Highlights of the 2019 Scrum Master Trends Report


The recently published 2019 Scrum Master Trends report has a few interesting takeaways. The report is the result of a global survey of Scrum Masters conducted by Scrum.org and The Age of Product. The survey included 2100 Scrum Masters from 87 different countries. The highest representation was from Europe (45%) followed closely by North America 32%. You can read the entire report here on the Scrum.org site. test

Key Takeaways – Scrum Master Salary

For me, the most interesting parts of the survey results were related to how much Scrum Masters make:

  • Women in the Scrum Master role make more than their male counterparts.
  • Higher salaries correlated with training and certification.
  • The highest paid Scrum Masters are in Australia, New Zealand and other Oceania countries at $149K, with the second highest average salary being the US at $113K
  • Those Scrum Masters with training and certification had higher salaries than those without
  • 32% of the Scrum Masters in the US made over $125K

Additional Highlights from the Scrum Master Survey

Below are some other highlights from the 2019 Scrum Master Trends Report:

  • 83% of respondents have completed Scrum Training, and 85% had some type of certification
  • The top 3 certifications carried by Scrum Masters were PSM1 (53%), CSM (33%) and PSPO1 (16%) [IMHO the the high number of Scrum.org certifications is probably sampling bias for Scrum.org members]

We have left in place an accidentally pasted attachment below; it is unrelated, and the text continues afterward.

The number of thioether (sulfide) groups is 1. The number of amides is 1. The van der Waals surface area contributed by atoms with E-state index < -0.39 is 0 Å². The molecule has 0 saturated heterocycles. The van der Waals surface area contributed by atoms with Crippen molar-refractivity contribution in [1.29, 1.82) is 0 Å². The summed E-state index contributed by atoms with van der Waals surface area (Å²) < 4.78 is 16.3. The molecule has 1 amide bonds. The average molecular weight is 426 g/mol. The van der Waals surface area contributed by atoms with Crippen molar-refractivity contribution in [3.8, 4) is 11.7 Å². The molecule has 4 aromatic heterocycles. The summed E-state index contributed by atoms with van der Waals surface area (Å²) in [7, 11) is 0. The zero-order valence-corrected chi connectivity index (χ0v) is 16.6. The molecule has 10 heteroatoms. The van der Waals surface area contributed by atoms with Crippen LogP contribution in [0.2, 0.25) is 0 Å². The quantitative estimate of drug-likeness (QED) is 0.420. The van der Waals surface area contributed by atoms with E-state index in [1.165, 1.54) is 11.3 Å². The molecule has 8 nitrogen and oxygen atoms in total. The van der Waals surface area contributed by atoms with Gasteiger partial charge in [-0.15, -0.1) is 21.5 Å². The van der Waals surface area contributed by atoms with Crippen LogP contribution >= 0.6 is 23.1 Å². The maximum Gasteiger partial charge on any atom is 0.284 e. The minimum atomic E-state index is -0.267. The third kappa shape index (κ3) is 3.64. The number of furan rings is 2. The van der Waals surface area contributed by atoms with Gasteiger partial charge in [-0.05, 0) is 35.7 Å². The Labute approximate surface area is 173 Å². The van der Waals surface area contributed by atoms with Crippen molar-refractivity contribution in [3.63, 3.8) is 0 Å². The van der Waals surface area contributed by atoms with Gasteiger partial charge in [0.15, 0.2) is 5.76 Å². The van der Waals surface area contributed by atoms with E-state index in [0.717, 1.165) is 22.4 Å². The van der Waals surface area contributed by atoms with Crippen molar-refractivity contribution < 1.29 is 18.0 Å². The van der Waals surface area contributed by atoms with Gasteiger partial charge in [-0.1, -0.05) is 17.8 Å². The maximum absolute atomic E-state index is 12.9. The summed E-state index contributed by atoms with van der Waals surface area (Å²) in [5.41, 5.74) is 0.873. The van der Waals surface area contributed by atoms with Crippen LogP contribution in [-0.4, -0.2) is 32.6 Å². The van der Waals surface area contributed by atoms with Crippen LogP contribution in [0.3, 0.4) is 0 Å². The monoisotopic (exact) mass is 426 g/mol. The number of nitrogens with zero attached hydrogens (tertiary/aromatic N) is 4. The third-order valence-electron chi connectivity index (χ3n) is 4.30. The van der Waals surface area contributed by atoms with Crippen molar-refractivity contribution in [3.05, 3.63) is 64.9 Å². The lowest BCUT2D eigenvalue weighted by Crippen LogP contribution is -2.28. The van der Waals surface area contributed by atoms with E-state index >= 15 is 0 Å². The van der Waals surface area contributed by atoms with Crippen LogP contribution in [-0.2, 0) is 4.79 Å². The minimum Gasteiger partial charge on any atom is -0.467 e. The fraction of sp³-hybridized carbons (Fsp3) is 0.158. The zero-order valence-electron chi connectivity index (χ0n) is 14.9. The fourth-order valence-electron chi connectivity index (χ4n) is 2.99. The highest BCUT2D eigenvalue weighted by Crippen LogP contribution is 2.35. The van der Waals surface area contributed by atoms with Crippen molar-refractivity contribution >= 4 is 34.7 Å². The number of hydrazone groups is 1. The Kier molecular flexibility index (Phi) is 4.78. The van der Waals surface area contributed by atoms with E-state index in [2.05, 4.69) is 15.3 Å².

• 45% of respondents had more than one certification though having more than one certification did not correlate with higher salaries
  • Women in the Scrum Master role are paid more than men. Though 29% of the respondents were female, there were a larger proportion of females to men in the higher salary ranges.
  • Half of Scrum Masters are 40 years old or younger while the other half are over 40
  • Half of the respondents claimed that were using one or more scaling frameworks, with breakouts as follows: 23% SAFe, 10% Nexus, 9% LeSS, and 2% DAD.
  • They reported current roles as Scrum Master (42%), Agile Coach (13%), Both SM and Coach (23%) and neither 21%.
  • A full 58% of respondents had participated in some form of “agile transition”
  • Scrum was found to be used with other agile practices including Kanban (81%), DevOps (55%), Test Driven Development (34%) and Extreme Programming (27%)

I’d love to hear your thoughts and reactions to this Scrum Master survey.

If you are a Scrum Master, you might find the related articles listed below helpful. Interested in becoming a Scrum Master? Please check out our Scrum Master Certification Training page.

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By Anthony Mersino

Anthony Mersino is the founder of Vitality Chicago, an Agile Training and Coaching firm devoted to helping Teams THRIVE and Organizations TRANSFORM. He is also the author of two books, Agile Project Management, and Emotional Intelligence for Project Managers.


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